When Gadson lost both legs in Iraq, Sullivan visited him at the hospital. His first take: “This man had suffered so much, yet he was so happy to see me.”
Sullivan also noticed what a figure Gadson cut at Walter Reed Army Medical Center, encouraging patients and staff alike. Sullivan wondered whether Gadson would talk to his losing Giants, who already had given up 80 points in two games last fall.
“A lot of the guys were frustrated and searching for answers,” Sullivan says. “And I thought: ‘This is someone who knows about pressure and sacrifice when it’s life and death, not just a game.’”
He asked Gadson to speak to the team. You can guess what happened. Quickly, Gadson became a magnet for the Giants’ aspirations.
The night before a game against the Redskins, Gadson met the team and improvised. “You have an obligation not only to your employer but to each other to do your best,” he said.
The result was pretty direct. Wide receiver Plaxico Burress says he’d never met anyone like Gadson and thought, “Wow, I have a little ankle injury. I have to go out there and give it my best.”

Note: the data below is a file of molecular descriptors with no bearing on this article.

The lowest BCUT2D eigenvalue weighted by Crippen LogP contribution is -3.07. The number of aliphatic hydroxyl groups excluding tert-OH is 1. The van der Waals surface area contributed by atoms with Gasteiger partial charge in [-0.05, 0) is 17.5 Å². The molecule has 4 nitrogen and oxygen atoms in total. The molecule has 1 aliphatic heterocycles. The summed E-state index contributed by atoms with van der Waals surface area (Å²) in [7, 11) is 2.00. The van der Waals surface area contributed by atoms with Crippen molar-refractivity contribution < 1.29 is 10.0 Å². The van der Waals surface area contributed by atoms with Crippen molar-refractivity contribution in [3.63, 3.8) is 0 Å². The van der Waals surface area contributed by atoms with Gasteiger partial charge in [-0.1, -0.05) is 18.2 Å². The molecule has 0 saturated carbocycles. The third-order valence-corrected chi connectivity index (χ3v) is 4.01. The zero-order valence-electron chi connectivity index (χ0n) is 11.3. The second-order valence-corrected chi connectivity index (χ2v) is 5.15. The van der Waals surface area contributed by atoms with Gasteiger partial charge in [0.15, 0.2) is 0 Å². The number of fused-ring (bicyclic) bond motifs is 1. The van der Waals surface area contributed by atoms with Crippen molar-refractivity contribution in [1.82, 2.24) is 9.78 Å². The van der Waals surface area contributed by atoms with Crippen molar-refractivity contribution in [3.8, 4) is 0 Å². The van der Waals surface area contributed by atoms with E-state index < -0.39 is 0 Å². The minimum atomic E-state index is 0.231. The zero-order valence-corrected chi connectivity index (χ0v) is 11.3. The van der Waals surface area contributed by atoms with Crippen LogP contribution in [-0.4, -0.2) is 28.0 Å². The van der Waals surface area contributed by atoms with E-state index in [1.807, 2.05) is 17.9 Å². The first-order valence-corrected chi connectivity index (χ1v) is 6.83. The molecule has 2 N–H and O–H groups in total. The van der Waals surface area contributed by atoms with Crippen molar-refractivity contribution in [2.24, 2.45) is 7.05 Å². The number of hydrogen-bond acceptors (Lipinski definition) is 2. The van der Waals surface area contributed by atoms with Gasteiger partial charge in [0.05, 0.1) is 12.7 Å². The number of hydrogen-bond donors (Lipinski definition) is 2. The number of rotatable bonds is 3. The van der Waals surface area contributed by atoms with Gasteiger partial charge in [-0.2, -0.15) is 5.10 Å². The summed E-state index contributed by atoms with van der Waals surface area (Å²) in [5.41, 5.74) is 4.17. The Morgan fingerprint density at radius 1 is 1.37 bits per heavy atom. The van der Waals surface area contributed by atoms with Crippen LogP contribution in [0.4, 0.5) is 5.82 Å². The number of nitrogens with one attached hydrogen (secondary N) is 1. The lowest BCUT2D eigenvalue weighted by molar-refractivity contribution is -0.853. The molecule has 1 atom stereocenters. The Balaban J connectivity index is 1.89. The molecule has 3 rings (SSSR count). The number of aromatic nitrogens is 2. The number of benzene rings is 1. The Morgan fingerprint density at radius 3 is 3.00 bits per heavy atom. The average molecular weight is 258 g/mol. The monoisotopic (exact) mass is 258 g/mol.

The team invited Gadson to watch from the sideline the next day. When Burress scored the winning touchdown, he gave Gadson the ball.
The Giants won their next 10 road games.
Gadson met up with them again at the playoffs. At the NFC championship game, Gadson sat on the sideline. This time, Corey Webster intercepted a pass from Packers quarterback Brett Favre and gave it to Gadson. It turned out to be the last pass Favre threw before he retired.
For the 2008 Super Bowl against the undefeated New England Patriots, the Giants flew Gadson and his family to the game. The night before game day, Gadson spoke to the team. In a stunning upset, they won.
Bottom line: Your secret weapon is not that you have to be a Gadson. You can’t be. But like Sullivan, you can capture inspiration when you see it.
—Adapted from “Most Valuable Player,” W. Hodding Carter, Reader’s Digest.